Q: I am actually writing to ask you about my husband. He is a physician (anesthesiologist) and really wants to be a writer. He would never tell anyone this, but I know that this is his passion! He became a doctor because he felt that it was "God's work." He is terribly stressed out day and night about the possibility of hurting someone. He stashes loads of money away each month for early retirement and we live in extreme frugality. No one would ever guess that he made a doctor's salary (the cars we drive, the home we live in, the furniture, our clothing). I try to help him ease his anxieties in every way possible. I know that he would be a happier person teaching creative writing at a university. He is my soul mate and his happiness is my concern, not the money. Please help me to help him become a more fulfilled person.
— Jessica, age 33
A: Jessica, although your husband has the noblest motivation, taking on "God's work" won't help him or anyone else in the long run unless what he's doing is truly his own work in his heart. There's a fable I recount in my book. A woman is swimming across a lake. She's holding a rock. As she swims, she tires. The rock is pulling her down. People on the shore urge her to drop the rock. She swims on, tiring as she swims. The people shout louder. She can barely keep her head above the water. "Why won't you drop it?" they shout. As she sinks beneath the surface, she cries out one last time, "Because it's mine!"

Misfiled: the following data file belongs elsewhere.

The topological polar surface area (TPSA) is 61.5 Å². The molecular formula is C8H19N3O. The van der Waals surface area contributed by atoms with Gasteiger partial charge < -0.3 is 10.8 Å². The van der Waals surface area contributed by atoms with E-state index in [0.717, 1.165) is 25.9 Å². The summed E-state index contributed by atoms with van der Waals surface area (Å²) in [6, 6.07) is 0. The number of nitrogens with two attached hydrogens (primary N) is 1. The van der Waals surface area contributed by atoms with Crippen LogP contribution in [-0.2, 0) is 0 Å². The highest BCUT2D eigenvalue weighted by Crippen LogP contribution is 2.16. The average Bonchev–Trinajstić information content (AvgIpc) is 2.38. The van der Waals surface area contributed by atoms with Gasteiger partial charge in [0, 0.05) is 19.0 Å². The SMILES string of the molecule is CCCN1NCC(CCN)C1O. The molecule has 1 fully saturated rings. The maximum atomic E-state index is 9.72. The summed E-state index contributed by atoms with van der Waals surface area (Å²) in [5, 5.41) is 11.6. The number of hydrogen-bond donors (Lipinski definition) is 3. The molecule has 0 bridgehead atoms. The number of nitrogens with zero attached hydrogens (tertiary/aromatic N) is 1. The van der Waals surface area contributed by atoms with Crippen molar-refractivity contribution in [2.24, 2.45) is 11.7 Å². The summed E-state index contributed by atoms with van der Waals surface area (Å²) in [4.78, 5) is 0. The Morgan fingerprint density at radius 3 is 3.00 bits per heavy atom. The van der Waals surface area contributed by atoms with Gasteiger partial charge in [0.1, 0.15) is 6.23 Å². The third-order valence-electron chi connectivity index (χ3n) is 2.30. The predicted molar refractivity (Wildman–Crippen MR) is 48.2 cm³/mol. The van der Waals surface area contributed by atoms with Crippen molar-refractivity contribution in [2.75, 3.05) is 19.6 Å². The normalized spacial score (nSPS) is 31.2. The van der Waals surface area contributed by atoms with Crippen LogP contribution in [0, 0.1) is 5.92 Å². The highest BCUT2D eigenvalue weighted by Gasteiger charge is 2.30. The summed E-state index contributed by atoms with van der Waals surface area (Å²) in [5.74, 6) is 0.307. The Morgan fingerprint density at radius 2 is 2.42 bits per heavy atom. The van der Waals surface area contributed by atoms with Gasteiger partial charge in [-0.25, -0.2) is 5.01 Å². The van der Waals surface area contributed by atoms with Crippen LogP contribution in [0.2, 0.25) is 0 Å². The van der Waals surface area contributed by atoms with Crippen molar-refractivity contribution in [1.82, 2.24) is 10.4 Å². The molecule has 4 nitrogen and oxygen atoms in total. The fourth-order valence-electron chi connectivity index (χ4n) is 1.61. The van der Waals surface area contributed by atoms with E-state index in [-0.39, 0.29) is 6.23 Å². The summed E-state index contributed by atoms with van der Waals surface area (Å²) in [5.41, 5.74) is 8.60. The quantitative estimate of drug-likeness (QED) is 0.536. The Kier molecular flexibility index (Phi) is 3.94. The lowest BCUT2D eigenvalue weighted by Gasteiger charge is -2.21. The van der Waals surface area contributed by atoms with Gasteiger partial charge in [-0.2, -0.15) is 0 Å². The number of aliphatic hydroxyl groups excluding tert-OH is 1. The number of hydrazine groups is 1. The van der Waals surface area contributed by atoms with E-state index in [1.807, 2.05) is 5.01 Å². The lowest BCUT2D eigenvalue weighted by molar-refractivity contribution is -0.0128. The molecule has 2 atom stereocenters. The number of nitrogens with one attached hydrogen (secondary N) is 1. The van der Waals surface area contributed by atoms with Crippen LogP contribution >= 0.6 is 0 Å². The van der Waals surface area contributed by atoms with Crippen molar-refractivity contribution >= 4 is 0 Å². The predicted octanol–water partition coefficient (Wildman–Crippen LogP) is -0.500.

I imagine you feel like those people on the shore, watching helplessly. But you're not helpless, and neither is your husband. He doesn't have to cling to the life he's built simply because he's built it. There are steps he can take to make the transition to a career that's less stressful and more fulfilling.
First, he should examine whether he truly needs to make a wholesale career change. One of the details you give stands out to me: "He is terribly stressed out day and night about the possibility of hurting someone." If that fear is driving his stress, it may be that the right step is to invest his time and resources in pursuing a different medical specialty that touches less directly on matters of life and death.
If that wouldn't solve the issue, then it's time to move on by building a bridge to the life he wants to have. Often, people feel financially unprepared to make a big career transition, but it sounds as though your husband has been preparing for a long time. In that case, what he needs to do is take concrete action toward change. If he knows that being a writer or a writing instructor will truly bring him fulfillment, what can he do to start down that path? Can he capitalize on his professional experience by writing about it? What courses can he take at a local college? Is it time to enroll full-time in a writing program? If he truly knows the direction in which he wants to move, then the only thing left to do is start moving.